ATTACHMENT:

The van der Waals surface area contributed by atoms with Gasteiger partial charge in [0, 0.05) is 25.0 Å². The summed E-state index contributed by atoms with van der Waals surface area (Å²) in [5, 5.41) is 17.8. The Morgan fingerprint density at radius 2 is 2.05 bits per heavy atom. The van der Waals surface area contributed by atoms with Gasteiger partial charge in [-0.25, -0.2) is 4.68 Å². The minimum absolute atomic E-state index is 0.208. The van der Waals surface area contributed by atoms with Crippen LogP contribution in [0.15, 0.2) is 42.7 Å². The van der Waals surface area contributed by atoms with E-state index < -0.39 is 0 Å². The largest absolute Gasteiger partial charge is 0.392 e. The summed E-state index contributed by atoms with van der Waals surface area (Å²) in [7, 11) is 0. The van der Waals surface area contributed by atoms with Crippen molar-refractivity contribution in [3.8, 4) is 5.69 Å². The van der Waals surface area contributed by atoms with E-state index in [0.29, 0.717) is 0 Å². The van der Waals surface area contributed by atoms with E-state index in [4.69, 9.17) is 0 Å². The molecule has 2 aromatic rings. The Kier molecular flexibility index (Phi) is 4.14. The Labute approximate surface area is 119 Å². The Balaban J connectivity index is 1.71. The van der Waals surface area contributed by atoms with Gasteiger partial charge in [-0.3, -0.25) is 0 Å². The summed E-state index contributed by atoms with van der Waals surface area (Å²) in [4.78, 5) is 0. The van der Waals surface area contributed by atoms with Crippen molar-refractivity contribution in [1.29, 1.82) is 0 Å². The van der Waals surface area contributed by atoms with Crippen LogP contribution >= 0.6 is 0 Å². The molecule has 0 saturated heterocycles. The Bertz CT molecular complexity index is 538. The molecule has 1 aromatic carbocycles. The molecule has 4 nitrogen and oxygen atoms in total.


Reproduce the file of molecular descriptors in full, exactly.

The van der Waals surface area contributed by atoms with Gasteiger partial charge in [0, 0.05) is 25.0 Å². The summed E-state index contributed by atoms with van der Waals surface area (Å²) in [5, 5.41) is 17.8. The Morgan fingerprint density at radius 2 is 2.05 bits per heavy atom. The van der Waals surface area contributed by atoms with Gasteiger partial charge in [-0.25, -0.2) is 4.68 Å². The minimum absolute atomic E-state index is 0.208. The van der Waals surface area contributed by atoms with Crippen LogP contribution in [0.15, 0.2) is 42.7 Å². The van der Waals surface area contributed by atoms with E-state index < -0.39 is 0 Å². The largest absolute Gasteiger partial charge is 0.392 e. The summed E-state index contributed by atoms with van der Waals surface area (Å²) in [7, 11) is 0. The van der Waals surface area contributed by atoms with Crippen molar-refractivity contribution in [3.8, 4) is 5.69 Å². The van der Waals surface area contributed by atoms with E-state index in [0.29, 0.717) is 0 Å². The van der Waals surface area contributed by atoms with E-state index in [4.69, 9.17) is 0 Å². The molecule has 2 aromatic rings. The Kier molecular flexibility index (Phi) is 4.14. The Labute approximate surface area is 119 Å². The Balaban J connectivity index is 1.71. The van der Waals surface area contributed by atoms with Gasteiger partial charge in [-0.3, -0.25) is 0 Å². The summed E-state index contributed by atoms with van der Waals surface area (Å²) in [4.78, 5) is 0. The van der Waals surface area contributed by atoms with Crippen molar-refractivity contribution in [1.29, 1.82) is 0 Å². The van der Waals surface area contributed by atoms with Crippen LogP contribution >= 0.6 is 0 Å². The molecule has 0 saturated heterocycles. The Bertz CT molecular complexity index is 538. The molecule has 1 aromatic carbocycles. The molecule has 4 nitrogen and oxygen atoms in total.